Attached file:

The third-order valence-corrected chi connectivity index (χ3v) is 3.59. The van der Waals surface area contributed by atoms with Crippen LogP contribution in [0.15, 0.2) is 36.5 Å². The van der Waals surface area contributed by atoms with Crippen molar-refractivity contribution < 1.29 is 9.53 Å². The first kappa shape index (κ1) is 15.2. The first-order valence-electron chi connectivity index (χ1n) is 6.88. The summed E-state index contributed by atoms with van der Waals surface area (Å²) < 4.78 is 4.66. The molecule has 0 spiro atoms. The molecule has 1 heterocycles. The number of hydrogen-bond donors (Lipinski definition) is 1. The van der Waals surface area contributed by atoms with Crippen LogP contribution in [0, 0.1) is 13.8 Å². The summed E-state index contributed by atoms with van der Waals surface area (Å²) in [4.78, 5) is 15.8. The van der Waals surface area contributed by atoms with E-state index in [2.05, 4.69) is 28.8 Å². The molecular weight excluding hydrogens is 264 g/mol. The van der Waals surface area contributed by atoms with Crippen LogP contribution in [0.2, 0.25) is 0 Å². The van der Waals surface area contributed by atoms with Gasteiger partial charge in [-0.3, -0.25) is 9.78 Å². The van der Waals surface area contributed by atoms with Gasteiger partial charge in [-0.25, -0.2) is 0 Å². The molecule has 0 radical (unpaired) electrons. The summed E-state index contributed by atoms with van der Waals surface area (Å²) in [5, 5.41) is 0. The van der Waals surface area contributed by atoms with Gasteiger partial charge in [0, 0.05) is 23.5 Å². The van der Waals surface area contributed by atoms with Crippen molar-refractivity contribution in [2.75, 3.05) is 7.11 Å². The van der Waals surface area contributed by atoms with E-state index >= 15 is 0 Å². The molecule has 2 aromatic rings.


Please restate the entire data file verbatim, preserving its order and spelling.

The third-order valence-corrected chi connectivity index (χ3v) is 3.59. The van der Waals surface area contributed by atoms with Crippen LogP contribution in [0.15, 0.2) is 36.5 Å². The van der Waals surface area contributed by atoms with Crippen molar-refractivity contribution < 1.29 is 9.53 Å². The first kappa shape index (κ1) is 15.2. The first-order valence-electron chi connectivity index (χ1n) is 6.88. The summed E-state index contributed by atoms with van der Waals surface area (Å²) < 4.78 is 4.66. The molecule has 0 spiro atoms. The molecule has 1 heterocycles. The number of hydrogen-bond donors (Lipinski definition) is 1. The van der Waals surface area contributed by atoms with Crippen LogP contribution in [0, 0.1) is 13.8 Å². The summed E-state index contributed by atoms with van der Waals surface area (Å²) in [4.78, 5) is 15.8. The van der Waals surface area contributed by atoms with E-state index in [2.05, 4.69) is 28.8 Å². The molecular weight excluding hydrogens is 264 g/mol. The van der Waals surface area contributed by atoms with Crippen LogP contribution in [0.2, 0.25) is 0 Å². The van der Waals surface area contributed by atoms with Gasteiger partial charge in [-0.3, -0.25) is 9.78 Å². The van der Waals surface area contributed by atoms with Gasteiger partial charge in [-0.25, -0.2) is 0 Å². The molecule has 0 radical (unpaired) electrons. The summed E-state index contributed by atoms with van der Waals surface area (Å²) in [5, 5.41) is 0. The van der Waals surface area contributed by atoms with Gasteiger partial charge in [0, 0.05) is 23.5 Å². The van der Waals surface area contributed by atoms with Crippen molar-refractivity contribution in [2.75, 3.05) is 7.11 Å². The van der Waals surface area contributed by atoms with E-state index >= 15 is 0 Å². The molecule has 2 aromatic rings.